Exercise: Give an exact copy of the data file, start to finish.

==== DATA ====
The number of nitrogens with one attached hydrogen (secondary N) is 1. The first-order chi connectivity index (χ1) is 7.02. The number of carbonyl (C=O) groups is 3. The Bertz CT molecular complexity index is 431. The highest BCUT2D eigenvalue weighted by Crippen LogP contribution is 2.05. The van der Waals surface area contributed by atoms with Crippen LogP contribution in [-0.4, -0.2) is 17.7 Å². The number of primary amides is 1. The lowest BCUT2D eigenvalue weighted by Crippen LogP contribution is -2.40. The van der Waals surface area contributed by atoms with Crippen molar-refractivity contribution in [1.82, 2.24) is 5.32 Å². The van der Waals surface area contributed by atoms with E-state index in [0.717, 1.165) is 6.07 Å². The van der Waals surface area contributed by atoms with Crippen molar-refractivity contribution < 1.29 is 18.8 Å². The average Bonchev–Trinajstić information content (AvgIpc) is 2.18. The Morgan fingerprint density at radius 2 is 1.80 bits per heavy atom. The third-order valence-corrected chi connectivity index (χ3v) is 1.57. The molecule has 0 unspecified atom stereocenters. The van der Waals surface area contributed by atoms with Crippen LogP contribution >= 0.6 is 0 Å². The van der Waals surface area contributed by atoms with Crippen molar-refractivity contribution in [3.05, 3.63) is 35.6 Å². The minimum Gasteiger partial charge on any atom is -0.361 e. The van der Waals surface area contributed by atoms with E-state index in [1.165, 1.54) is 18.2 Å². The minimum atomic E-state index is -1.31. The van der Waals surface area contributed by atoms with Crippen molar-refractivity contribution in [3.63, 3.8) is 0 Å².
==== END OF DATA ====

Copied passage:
The number of nitrogens with one attached hydrogen (secondary N) is 1. The first-order chi connectivity index (χ1) is 7.02. The number of carbonyl (C=O) groups is 3. The Bertz CT molecular complexity index is 431. The highest BCUT2D eigenvalue weighted by Crippen LogP contribution is 2.05. The van der Waals surface area contributed by atoms with Crippen LogP contribution in [-0.4, -0.2) is 17.7 Å². The number of primary amides is 1. The lowest BCUT2D eigenvalue weighted by Crippen LogP contribution is -2.40. The van der Waals surface area contributed by atoms with Crippen molar-refractivity contribution in [1.82, 2.24) is 5.32 Å². The van der Waals surface area contributed by atoms with E-state index in [0.717, 1.165) is 6.07 Å². The van der Waals surface area contributed by atoms with Crippen molar-refractivity contribution < 1.29 is 18.8 Å². The average Bonchev–Trinajstić information content (AvgIpc) is 2.18. The Morgan fingerprint density at radius 2 is 1.80 bits per heavy atom. The third-order valence-corrected chi connectivity index (χ3v) is 1.57. The molecule has 0 unspecified atom stereocenters. The van der Waals surface area contributed by atoms with Crippen LogP contribution >= 0.6 is 0 Å². The van der Waals surface area contributed by atoms with Crippen molar-refractivity contribution in [3.05, 3.63) is 35.6 Å². The minimum Gasteiger partial charge on any atom is -0.361 e. The van der Waals surface area contributed by atoms with E-state index in [1.165, 1.54) is 18.2 Å². The minimum atomic E-state index is -1.31. The van der Waals surface area contributed by atoms with Crippen molar-refractivity contribution in [3.63, 3.8) is 0 Å².